The multicenter database was prospectively collected by each center and retrospectively analyzed. T-test for continuous variables and the chi-square test for categorical variables were used to calculate differences in distribution. Overall survival rates were calculated according to the Kaplan–Meier method, and we used the log-rank test to assess the statistical differences between different groups. Univariate and multivariate analyses were used to identify the most significant. Correlation between nodal staging systems and prognosis was assessed with univariate and multivariate analyses. Variables significant in the univariate analysis were used for the multivariate model, analyzing separately each nodal staging system. Overall survival rates were calculated according to different pN, NR, LODDS, number of metastatic nodes and number of retrieved nodes. ROC curves analysis was used to evaluate the accuracy of the different nodal staging systems, using nodal classifications as variables and 5-year survival as classification variables. The method of Delong et al. [22] was used. Pearson correlation coefficient was used to calculate the correlations between number of retrieved nodes, number of metastatic nodes, NR and LODDS. p < 0.05 was considered as statistically significant. Statistical analyses were performed by using MedCalc for Windows, version 10.2.0.0 (MedCalc Software, Belgium).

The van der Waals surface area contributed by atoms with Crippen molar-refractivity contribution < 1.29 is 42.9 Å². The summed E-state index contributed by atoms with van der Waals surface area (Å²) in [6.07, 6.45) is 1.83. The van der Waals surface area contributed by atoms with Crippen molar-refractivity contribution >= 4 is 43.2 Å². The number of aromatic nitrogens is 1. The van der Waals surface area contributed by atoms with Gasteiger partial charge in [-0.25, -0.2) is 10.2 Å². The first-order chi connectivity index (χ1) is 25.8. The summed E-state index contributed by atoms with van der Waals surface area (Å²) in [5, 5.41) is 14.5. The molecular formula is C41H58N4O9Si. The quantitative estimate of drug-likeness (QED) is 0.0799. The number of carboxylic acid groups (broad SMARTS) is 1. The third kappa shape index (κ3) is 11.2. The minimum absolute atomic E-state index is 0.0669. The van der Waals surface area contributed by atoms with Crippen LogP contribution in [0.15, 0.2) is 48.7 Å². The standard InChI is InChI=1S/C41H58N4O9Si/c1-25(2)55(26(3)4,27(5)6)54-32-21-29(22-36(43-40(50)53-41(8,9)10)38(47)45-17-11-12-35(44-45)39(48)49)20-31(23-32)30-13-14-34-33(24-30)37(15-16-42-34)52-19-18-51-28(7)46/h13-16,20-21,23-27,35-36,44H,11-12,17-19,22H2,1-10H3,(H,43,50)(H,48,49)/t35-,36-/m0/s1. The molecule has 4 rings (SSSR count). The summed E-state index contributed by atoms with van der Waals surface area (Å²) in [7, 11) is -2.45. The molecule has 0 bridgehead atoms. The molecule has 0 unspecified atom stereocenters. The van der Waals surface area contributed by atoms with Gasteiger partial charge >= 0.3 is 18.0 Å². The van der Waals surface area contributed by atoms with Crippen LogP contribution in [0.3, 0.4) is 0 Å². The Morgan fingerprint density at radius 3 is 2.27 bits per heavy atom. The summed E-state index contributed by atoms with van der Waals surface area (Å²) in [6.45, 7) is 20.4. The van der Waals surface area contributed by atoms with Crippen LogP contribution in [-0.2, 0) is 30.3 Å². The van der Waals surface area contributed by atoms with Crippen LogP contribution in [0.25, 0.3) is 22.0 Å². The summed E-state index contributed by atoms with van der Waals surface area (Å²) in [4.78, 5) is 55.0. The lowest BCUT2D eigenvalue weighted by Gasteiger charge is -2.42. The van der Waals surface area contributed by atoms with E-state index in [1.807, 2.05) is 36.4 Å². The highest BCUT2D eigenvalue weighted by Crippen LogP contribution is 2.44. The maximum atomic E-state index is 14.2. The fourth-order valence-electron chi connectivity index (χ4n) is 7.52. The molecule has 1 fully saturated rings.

Results

Patients’ characteristics, preoperative work-up and treatment and surgery

The study population was composed of 165 men (54.5%) and 138 women (45.5%). The majority of patients were classed as N1 (70.6%). Patients’ characteristics according to nodal status are listed in Table 1. One hundred and eighty-seven patients (61.7%) had one or more comorbidity. Cardiovascular comorbidities were detected in 49.5% of patients, respiratory comorbidities in 12.2% and metabolic comorbidities in 29.0%.
Table 1

Patients’ characteristics and procedures. Data are presented for the entire cohort and according to nodal status. Continuous variables are presented as mean ± SD